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Ad Networks, Ad Exchanges and Demand-Side Platforms - Which are Programmatic?

Ad Networks, Ad Exchanges and Demand-Side Platforms - Which are Programmatic?

Written by enCOMPASS Agency
enCOMPASS Advertising Agency

With so many choices for how to purchase media, it’s important to take the time and understand all of the options available — so at the end of the day you are choosing the best possible way to reach your customers on the path they take to find you, research your inventory, compare you to other options and choose (or don’t choose) you. Even though programmatic has become the dominant way for digital advertisers to purchase media — according to eMarketer 67% of display advertising, 69% of mobile advertising and 56% of digital video advertising was programmatic in 2016 — it’s always valuable to understand what other methods are available to you.

AND - It’s OK to be unsure about the differences! You’re not alone — over 67%* of CMOs do not entirely understand programmatic or how to apply it to their marketing campaigns. Programmatic is changing advertising, all of the tech talk around algorithms and data science have left some a bit confused about how it all comes together.

DEMYSTIFYING DIGITAL MEDIA BUYING AND SELLING

Programmatic: Buying digital media in an automated fashion, usually through an exchange or a demand-side platform.

Ad Network: A media company that sells inventory across a range of publisher sites to advertisers at a set price. Ad networks work directly with publishers to sell ad impressions that a publisher has not directly sold. It is not programmatic.

Ad Exchange: A technology platform where publishers and ad networks sell their impressions to advertisers programmatically. It is an online auction for ads, similar to how E-Trade is an online marketplace for stocks. Ad exchanges work with multiple seller sources simultaneously to auction off impressions through real-time bidding or programmatic direct. Ad exchanges often connect to DSPs and SSPs, but advertisers can buy from ad exchanges directly.

Demand-Side Platform (DSP): A technology platform that allows advertisers to manage, purchase, and optimize programmatic inventory from multiple ad exchanges and SSPs through one interface. Inventory can be purchased through real-time bidding or programmatic direct.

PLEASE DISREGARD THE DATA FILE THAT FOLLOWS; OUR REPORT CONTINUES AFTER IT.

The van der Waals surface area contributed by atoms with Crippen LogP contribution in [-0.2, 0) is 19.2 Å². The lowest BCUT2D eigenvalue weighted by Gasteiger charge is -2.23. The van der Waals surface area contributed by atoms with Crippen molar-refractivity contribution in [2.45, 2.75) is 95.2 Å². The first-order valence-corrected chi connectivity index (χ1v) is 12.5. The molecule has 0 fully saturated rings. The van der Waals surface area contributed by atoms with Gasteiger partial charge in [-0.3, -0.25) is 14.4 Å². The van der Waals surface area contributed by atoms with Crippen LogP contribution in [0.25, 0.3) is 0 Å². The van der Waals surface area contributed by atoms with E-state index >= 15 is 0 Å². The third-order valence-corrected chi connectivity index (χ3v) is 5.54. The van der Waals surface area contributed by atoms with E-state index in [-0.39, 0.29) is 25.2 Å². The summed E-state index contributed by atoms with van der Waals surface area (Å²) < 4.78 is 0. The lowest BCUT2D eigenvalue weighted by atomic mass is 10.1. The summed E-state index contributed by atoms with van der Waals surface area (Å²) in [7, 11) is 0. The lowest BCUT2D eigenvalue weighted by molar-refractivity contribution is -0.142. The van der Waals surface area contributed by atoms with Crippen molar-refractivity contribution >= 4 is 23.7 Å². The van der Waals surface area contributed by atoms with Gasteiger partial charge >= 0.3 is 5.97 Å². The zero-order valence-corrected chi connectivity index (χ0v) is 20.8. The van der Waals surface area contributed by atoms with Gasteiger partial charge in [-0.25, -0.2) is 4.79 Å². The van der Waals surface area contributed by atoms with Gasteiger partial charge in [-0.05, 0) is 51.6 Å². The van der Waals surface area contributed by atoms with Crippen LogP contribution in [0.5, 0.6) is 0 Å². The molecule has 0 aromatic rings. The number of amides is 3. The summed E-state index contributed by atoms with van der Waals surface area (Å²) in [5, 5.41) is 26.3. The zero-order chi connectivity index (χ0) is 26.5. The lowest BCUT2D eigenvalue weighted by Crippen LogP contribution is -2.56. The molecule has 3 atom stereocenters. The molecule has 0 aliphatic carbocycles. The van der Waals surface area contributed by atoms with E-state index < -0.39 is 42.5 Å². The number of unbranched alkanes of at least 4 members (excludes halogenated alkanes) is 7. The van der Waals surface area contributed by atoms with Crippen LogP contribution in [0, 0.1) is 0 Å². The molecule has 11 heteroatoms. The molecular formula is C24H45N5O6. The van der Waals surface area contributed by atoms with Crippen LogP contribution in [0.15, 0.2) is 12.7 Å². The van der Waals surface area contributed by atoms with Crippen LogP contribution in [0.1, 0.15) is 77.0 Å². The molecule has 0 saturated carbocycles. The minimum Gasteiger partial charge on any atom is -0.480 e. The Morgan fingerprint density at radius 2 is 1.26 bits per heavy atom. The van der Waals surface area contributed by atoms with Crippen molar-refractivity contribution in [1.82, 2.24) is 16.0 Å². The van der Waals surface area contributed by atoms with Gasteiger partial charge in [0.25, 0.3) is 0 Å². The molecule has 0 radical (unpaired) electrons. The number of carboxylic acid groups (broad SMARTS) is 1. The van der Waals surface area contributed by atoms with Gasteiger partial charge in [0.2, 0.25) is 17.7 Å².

Supply-Side Platform (SSP): A technology platform that allows publishers to manage, sell and optimize programmatic inventory for advertisers to bid on. SSPs connect to multiple ad networks, exchanges and DSPs at once to maximize the opportunity to sell inventory.

KEY DIFFERENCES AND BENEFITS

Ad Network

Benefits
· Centralized source for inventory — no need to buy from sites individually

Limitations
· Lack of transparency – site reporting often masked
· Fixed CPM – all impressions cost the same regardless of value
· No automation – need to use an IO to contract each buy

What it is:
· Ad networks were the first step in progressing from site direct buys and is essentially a simplified aggregator that allows the ad network to categorize and sell publisher inventory in an easy to understand way.
· The benefit to advertisers is they no longer need to contract dozens of individual sites to reach their audience at scale. The benefit to publishers is they get to sell inventory more effectively than site direct. There are many types of ad networks; most are specialized by vertical, demographic or medium.

Ad Exchange

Benefits
· Transparency – you choose which sites to buy
· Bidding environment – you choose what CPMs to pay
· Data segments – use third party or first party audience data to enhance buy

Limitations
· Limited inventory – you can only access sites within the exchange
· Specific channels – some exchanges specialize in video or mobile, requiring access to multiple exchanges to reach all channels

What it is:
· This digital marketplace was the next step in the evolution of digital media buying after ad networks, focusing on audience buying over site buying. The auction-based environment facilitates buying and selling from multiple sites or ad networks simultaneously, bringing efficiencies and targeting advances.
· Advertisers have better targeting through audience focused buying, greater visibility into purchased inventory and the ability to choose how much to bid.
· Publishers can maximize profit by offering inventory to an ad exchange in addition to an ad network, increasing opportunity for ad sales.

Demand-Side Platform

Benefits
· Multiple inventory sources – DSPs connect to several ad exchanges and SSPs and offer several channels
· Transparency – you choose which sites to buy
· Bidding environment – pay what you think each individual impression is worth
· Data segments – use third party or first party audience data to enhance buy

Limitations
· Steeper learning curve – multiple bidding options allow for greater precision, but it takes longer to master the nuances of buying

What it is:
· Demand-side platforms are the latest phase in digital media buying’s evolution – going beyond site or audience buying and using data in a much deeper way.
· Programmatic has more data available than any other medium, and this can be used to evaluate each impression individually to determine what it is worth.
· Using a DSP provides buyers with more precision to reach the right person with the right message at the right time, by allowing buyers to bid differently on various factors such as time of day, geography, data segment and much more.
· Additionally, DSPs connect to multiple ad exchanges and SSPs, which provide buyers with a one-stop shop to buy all channels from a single source. Publishers benefit from the additional opportunities to sell their inventory.

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